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News In Brief

By CompiledRobert Kilborn and Lance Carden / January 29, 1999



Senators were trying to forge a bipartisan strategy for ending the impeachment trial after dramatic back-to-back, 56-to-44 votes. One defeated a motion to dismiss the charges against President Clinton; the other approved the deposing of three prosecution witnesses. Hope for a speedy end to the trial rose after White House attorneys signaled that they might agree to forgo defense witnesses - if allowed the right to do so after hearing the testimony of the three prosecution witnesses.

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Pope John Paul II left for Rome after urging US Catholics to oppose the death penalty as part of their pro-life agenda. Speaking to more than 100,000 people in a St. Louis indoor football stadium, the Pontiff called the death penalty both "cruel and unnecessary" - even in the case of "someone who has done great evil."

The Senate Armed Services Committee agreed to boost military pay and retirement benefits. The package calls for an across-the-board military pay increase of 4.8 percent beginning Jan. 1, 2000, and for future raises to keep pace with inflation. It also authorizes special retention bonuses. In December, the White House said it would ask Congress for an across-the-board military pay rise of 4.4 percent beginning next summer, followed by annual 3.9 percent increases for five years.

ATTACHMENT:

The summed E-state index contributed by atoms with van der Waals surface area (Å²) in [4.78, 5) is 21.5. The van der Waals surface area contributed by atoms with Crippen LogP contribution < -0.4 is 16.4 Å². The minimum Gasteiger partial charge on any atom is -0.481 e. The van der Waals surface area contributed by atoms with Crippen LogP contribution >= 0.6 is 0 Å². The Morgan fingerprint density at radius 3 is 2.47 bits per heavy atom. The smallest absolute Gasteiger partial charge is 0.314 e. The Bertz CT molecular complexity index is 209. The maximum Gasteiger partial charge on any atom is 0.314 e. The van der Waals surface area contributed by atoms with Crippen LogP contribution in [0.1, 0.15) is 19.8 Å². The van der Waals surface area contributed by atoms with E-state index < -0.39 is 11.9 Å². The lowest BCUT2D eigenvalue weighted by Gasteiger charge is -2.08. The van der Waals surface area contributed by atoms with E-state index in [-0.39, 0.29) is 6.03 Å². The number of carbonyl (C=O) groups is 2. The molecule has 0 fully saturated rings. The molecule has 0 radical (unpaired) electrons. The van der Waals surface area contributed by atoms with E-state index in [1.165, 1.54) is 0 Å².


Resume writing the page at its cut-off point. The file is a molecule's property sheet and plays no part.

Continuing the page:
Clinton called for more than $800 million in new spending for job-training programs. The proposals included $190 million of increased spending in fiscal 2000 for adult-education and family-literacy programs, $350 million more for job-retraining assistance, and $303 million to increase youth employment.

The president proposed a $100 million fund to rebuild depleted salmon stocks in the Pacific Northwest. If approved by Congress, the money would be used to purchase conservation easements, plant trees to stabilize stream banks damaged by tree-cutting or development, map watersheds, and monitor the success of restoration activities.

An Arizona law that allows taxpayers to donate up to $500 to private schools and receive a tax credit was upheld by the state's Supreme Court, The Wall Street Journal reported. On a 3-to-2 vote, the court rejected arguments that the 1997 statute violates the separation of church and state by allowing public support of private religious schools. The law also allows tax credits for donations to public schools - but only to a maximum of $200. The decision was seen as a victory for proponents of school vouchers.

Miami and Bridgeport, Conn., became the latest local entities to sue the gun industry. The lawsuits, filed by Miami-Dade County and the city of Bridgeport, follow those previously filed by Chicago and New Orleans. They are seeking industry reimbursement of municipal costs associated with gun violence. Philadelphia Mayor Edward Rendell, who heads the US Conference of Mayors' task force on gun violence, said cities are primarily interested in improving the safety features on guns and changing the way guns are sold.